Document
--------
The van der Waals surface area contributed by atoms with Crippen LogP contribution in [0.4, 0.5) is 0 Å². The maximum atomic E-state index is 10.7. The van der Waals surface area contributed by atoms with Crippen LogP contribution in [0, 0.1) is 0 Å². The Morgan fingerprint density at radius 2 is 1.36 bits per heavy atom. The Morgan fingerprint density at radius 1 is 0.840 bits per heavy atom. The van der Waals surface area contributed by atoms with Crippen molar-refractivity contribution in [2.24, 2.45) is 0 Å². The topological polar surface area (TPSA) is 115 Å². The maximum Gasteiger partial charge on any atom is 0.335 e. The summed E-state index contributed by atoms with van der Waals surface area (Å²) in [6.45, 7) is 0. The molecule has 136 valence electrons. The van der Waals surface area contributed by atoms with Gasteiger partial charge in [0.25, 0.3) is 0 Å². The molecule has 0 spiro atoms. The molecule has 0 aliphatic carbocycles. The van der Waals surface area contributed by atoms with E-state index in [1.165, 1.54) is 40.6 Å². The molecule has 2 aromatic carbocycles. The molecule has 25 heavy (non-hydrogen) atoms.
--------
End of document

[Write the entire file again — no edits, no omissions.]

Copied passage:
The van der Waals surface area contributed by atoms with Crippen LogP contribution in [0.4, 0.5) is 0 Å². The maximum atomic E-state index is 10.7. The van der Waals surface area contributed by atoms with Crippen LogP contribution in [0, 0.1) is 0 Å². The Morgan fingerprint density at radius 2 is 1.36 bits per heavy atom. The Morgan fingerprint density at radius 1 is 0.840 bits per heavy atom. The van der Waals surface area contributed by atoms with Crippen molar-refractivity contribution in [2.24, 2.45) is 0 Å². The topological polar surface area (TPSA) is 115 Å². The maximum Gasteiger partial charge on any atom is 0.335 e. The summed E-state index contributed by atoms with van der Waals surface area (Å²) in [6.45, 7) is 0. The molecule has 136 valence electrons. The van der Waals surface area contributed by atoms with Gasteiger partial charge in [0.25, 0.3) is 0 Å². The molecule has 0 spiro atoms. The molecule has 0 aliphatic carbocycles. The van der Waals surface area contributed by atoms with E-state index in [1.165, 1.54) is 40.6 Å². The molecule has 2 aromatic carbocycles. The molecule has 25 heavy (non-hydrogen) atoms.